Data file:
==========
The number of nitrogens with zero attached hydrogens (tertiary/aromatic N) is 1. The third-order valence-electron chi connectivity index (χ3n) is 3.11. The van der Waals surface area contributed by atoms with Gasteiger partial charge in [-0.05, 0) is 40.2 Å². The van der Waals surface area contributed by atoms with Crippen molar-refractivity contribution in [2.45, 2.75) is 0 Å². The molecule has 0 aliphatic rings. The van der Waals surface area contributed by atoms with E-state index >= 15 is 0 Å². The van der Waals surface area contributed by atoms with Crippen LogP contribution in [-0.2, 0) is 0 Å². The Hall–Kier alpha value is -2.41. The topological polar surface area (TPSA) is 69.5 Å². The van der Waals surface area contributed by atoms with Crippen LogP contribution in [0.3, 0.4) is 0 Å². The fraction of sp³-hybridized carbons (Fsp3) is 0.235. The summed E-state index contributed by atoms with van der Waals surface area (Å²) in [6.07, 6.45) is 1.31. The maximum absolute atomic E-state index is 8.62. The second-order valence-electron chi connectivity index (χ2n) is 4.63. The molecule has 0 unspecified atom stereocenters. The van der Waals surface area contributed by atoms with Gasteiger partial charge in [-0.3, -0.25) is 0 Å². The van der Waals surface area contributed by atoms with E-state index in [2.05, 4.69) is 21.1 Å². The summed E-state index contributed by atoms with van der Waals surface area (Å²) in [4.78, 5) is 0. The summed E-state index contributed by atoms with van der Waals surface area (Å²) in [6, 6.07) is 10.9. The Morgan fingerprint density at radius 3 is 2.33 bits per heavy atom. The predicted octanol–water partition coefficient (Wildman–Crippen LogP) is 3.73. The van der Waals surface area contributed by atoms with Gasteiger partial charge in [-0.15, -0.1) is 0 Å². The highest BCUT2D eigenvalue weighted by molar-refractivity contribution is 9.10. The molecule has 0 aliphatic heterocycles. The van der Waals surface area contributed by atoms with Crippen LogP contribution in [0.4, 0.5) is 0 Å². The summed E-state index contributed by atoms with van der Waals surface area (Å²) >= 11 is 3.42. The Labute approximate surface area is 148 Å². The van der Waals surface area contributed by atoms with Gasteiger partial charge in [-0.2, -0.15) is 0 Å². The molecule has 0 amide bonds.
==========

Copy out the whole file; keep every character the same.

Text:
The number of nitrogens with zero attached hydrogens (tertiary/aromatic N) is 1. The third-order valence-electron chi connectivity index (χ3n) is 3.11. The van der Waals surface area contributed by atoms with Gasteiger partial charge in [-0.05, 0) is 40.2 Å². The van der Waals surface area contributed by atoms with Crippen molar-refractivity contribution in [2.45, 2.75) is 0 Å². The molecule has 0 aliphatic rings. The van der Waals surface area contributed by atoms with E-state index >= 15 is 0 Å². The van der Waals surface area contributed by atoms with Crippen LogP contribution in [-0.2, 0) is 0 Å². The Hall–Kier alpha value is -2.41. The topological polar surface area (TPSA) is 69.5 Å². The van der Waals surface area contributed by atoms with Crippen LogP contribution in [0.3, 0.4) is 0 Å². The fraction of sp³-hybridized carbons (Fsp3) is 0.235. The summed E-state index contributed by atoms with van der Waals surface area (Å²) in [6.07, 6.45) is 1.31. The maximum absolute atomic E-state index is 8.62. The second-order valence-electron chi connectivity index (χ2n) is 4.63. The molecule has 0 unspecified atom stereocenters. The van der Waals surface area contributed by atoms with Gasteiger partial charge in [-0.3, -0.25) is 0 Å². The van der Waals surface area contributed by atoms with E-state index in [2.05, 4.69) is 21.1 Å². The summed E-state index contributed by atoms with van der Waals surface area (Å²) in [4.78, 5) is 0. The summed E-state index contributed by atoms with van der Waals surface area (Å²) in [6, 6.07) is 10.9. The Morgan fingerprint density at radius 3 is 2.33 bits per heavy atom. The predicted octanol–water partition coefficient (Wildman–Crippen LogP) is 3.73. The van der Waals surface area contributed by atoms with Gasteiger partial charge in [-0.15, -0.1) is 0 Å². The highest BCUT2D eigenvalue weighted by molar-refractivity contribution is 9.10. The molecule has 0 aliphatic heterocycles. The van der Waals surface area contributed by atoms with Crippen LogP contribution in [0.4, 0.5) is 0 Å². The summed E-state index contributed by atoms with van der Waals surface area (Å²) >= 11 is 3.42. The Labute approximate surface area is 148 Å². The van der Waals surface area contributed by atoms with Gasteiger partial charge in [-0.2, -0.15) is 0 Å². The molecule has 0 amide bonds.